Given this attitude, my history with rock, and my impatient angst, it is not hard to see the logic that runs through my personal experiences in classical music so far. My sympathies run to the bold, direct, imposing, intimidating and severe. I gravitate naturally towards edges, towards minimalism and cast-of-thousands symphonies and deranged contemporary lunatics like I do towards disfigured punk, byzantine prog-rock and obscure power-pop. There is something in Three Places in New England, I'm sure, but I don't have the patience for it. I'd rather have Threnody to the Victims of Hiroshima howling in my head. Why twitter amiably through Mozart violin concertos when Henry Cowell could be hammering on the piano with his fists, like an avenging leprechaun stomping his boots on the keys? Give me riots, not powdered-wig courts, ice-blind Estonians, not jaded Continental cynics. It isn't attention-span I'm missing (five hours of Conlon Nancarrow player-piano music didn't bore me, and I blazed cheerfully through the complete symphonies of Sibelius and Beethoven), it's the other dimension, attention-depth or something. Rock music comes to you; I want classical music to treat me the same way, to blast and roar and demand that I react. This is the wrong year of my life for coy. McLuhan explained all this, but I can't remember which kind of medium was "hot" and which was "cold", and his book itself is the one I'm not in the mood for, so I can't even look it up.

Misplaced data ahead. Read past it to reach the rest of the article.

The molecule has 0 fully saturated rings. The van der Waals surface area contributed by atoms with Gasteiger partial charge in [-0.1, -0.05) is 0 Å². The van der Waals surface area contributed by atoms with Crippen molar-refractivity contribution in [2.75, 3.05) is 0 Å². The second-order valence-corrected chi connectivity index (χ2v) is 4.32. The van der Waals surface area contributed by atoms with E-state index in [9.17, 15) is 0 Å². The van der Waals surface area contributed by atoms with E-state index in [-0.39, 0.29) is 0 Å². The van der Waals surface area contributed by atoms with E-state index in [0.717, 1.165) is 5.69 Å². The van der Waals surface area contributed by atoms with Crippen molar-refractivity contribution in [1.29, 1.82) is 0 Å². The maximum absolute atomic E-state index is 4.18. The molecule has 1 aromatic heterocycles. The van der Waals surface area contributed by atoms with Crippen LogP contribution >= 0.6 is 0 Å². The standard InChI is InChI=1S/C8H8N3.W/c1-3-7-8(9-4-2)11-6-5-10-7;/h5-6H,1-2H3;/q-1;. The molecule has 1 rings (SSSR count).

The other paradoxical detail that biases my experience of classical music is that I am enslaved to the new. My interest in the world is practical, not academic, and so I want art that is part of an ongoing conversation, not marooned in history. In the Penguin Guide, it seems to me, far too much of classical music is buried two levels deep in the past, historic performances by dead conductors of historic compositions by dead composers. I go to the store with lists of catalog numbers in hand, because I really do believe they know what they're talking about, but when I get to the classical room a new-release rack beckons just as alluringly as it does in the other rooms, and so the album of Copland ballets I come home with is by the Cincinnati Pops, and I decide that hearing Colin Matthews is more pressing than Tchaikovsky, and Schumann and Schubert can wait, while two new Kronos Quartet albums whose composers I've never even heard of cannot. I need to feel that going backwards is somehow also going forwards (a pile of Byrds reissues and the new Bruce Cockburn album stacked on my tape deck remind me that it is the same for me in pop).